Perhaps it’s too soon to talk about it, but last Sunday was not the best. I came home from church, ate lunch and watched a movie. The rest of the day involved eating dinner (but not doing the dishes) and lying on the couch. And what, might you ask, was I doing on the couch? Resting? No. I was worrying. Worrying about all the things I needed to get done, all the things I would have to do on Monday, all the things I couldn’t do because it was, unfortunately, Sunday.

Now, the irony in this is that, on Saturday, I had felt no such pressure to be productive. I’m never so motivated to do something as when I’ve decided to put it aside. I realized that day that something needed to change, and I’m pretty sure it’s not the order of the week. What needed to change was my attitude toward the Sabbath Day.

What is a Sabbath?

If you think it is a day to sit around and fret, you’re just as confused as I was. Exodus 16:23 calls this day a “Sabbath to the Lord.” A Sabbath is a gift of time we give back to God. One of the Ten Commandments (Exodus chapter 20) is to “observe the Sabbath and keep it holy.” Exodus 31 says that we keep the Sabbath “so that we may know” that God is Lord. Observing (or as some translations say, “celebrating”) this day of the week is a commandment. The other six days of the week are for work. We do these things (cook, clean, work for pay) to take care of ourselves, but Sabbaths are for trusting God to take care of us. Sabbaths, when we don’t make money and we don’t weed the flowerbeds, remind us that He is Lord. He will provide for us if we keep His commandments. The flowerbed can wait. It is also practical and healthy to take a day to recuperate and prepare for another six days of work. This commandment, to observe the Sabbath, was made out of love for us. God is protecting us from fatigue and everything that goes along with it. (In my case, irritability, snapping at my siblings, discouragement, complaining, laziness and a failure to resist temptation, just to name a few!)

Where is my focus?

Many of my Sundays have been spent in ways I am ashamed to share. Scrolling through my Facebook feed, watching whatever happens to come on TV, moping around, complaining, wasting time, and, as I mentioned, worrying about tomorrow. But my plans for Sundays have changed. For one thing, I’m going to have a plan! I enjoy the lack of schedule Sundays provide, but I should still have a plan to prevent the entire day going down the drain for the glory of Facebook. If I remember that Sabbaths are “to the Lord,” I keep my eyes on Him all week long, especially on this day set-aside just for Him.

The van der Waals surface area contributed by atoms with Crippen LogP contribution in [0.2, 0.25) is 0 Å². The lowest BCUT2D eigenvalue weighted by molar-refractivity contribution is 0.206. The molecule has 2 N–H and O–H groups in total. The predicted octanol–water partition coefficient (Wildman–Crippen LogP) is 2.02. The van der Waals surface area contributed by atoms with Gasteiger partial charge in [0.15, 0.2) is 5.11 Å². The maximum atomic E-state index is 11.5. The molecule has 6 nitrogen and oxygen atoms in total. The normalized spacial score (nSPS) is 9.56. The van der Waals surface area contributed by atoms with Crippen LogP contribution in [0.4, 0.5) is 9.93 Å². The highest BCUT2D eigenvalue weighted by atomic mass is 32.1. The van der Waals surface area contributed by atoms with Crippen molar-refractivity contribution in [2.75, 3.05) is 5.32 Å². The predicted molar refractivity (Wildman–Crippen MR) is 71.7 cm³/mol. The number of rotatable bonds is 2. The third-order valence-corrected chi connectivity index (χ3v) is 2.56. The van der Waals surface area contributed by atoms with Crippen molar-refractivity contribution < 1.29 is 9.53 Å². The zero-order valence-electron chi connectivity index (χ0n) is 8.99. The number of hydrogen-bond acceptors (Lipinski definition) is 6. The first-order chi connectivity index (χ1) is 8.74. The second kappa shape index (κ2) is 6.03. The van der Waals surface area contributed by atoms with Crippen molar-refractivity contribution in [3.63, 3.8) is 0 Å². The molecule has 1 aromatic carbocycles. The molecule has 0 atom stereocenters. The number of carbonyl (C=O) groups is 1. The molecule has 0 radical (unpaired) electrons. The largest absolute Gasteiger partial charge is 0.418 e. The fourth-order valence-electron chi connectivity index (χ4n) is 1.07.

Last year my family reevaluated how we spend Christmas and tried to put the focus back on Christ. No, this doesn’t mean that only Christmastime is about Jesus-all year is! But it was a special holiday in which we took special cares to think about Jesus. Think of Sabbaths as a mini-Christmas that comes once a week.

Put aside your work, your chores, your worries, and celebrate Christ. Open your Bible even after going to church. Pray for someone you might not pray for every day. Think about ways you can show others the love of Christ. Give a gift, mediate, put a verse to memory, and listen to music that stirs up your affection for Jesus. Observe the Sabbath, focus on Jesus, and celebrate his provisions!

Is my ox in the ditch?

Ten people use our laundry room. Sometimes we refer to the laundry pile as “the ox in the ditch” because it really cannot wait another day. If we don’t do laundry today, we’ll all be naked tomorrow. You get the idea. This joke comes, of course, from Luke 14:5 in which Jesus says, “Supposing your child or ox fell into a ditch on the Sabbath day. Wouldn’t you immediately pull it out?”

Jesus made it very clear that there are some things it would be ridiculous to ignore on the Sabbath day. Many of the Jewish people of that day had become extremely legalistic about the Sabbath. Not only would they refuse to cook, clean, write or garden on these days, they also considered extinguishing a fire to be work, no matter how much property was at risk!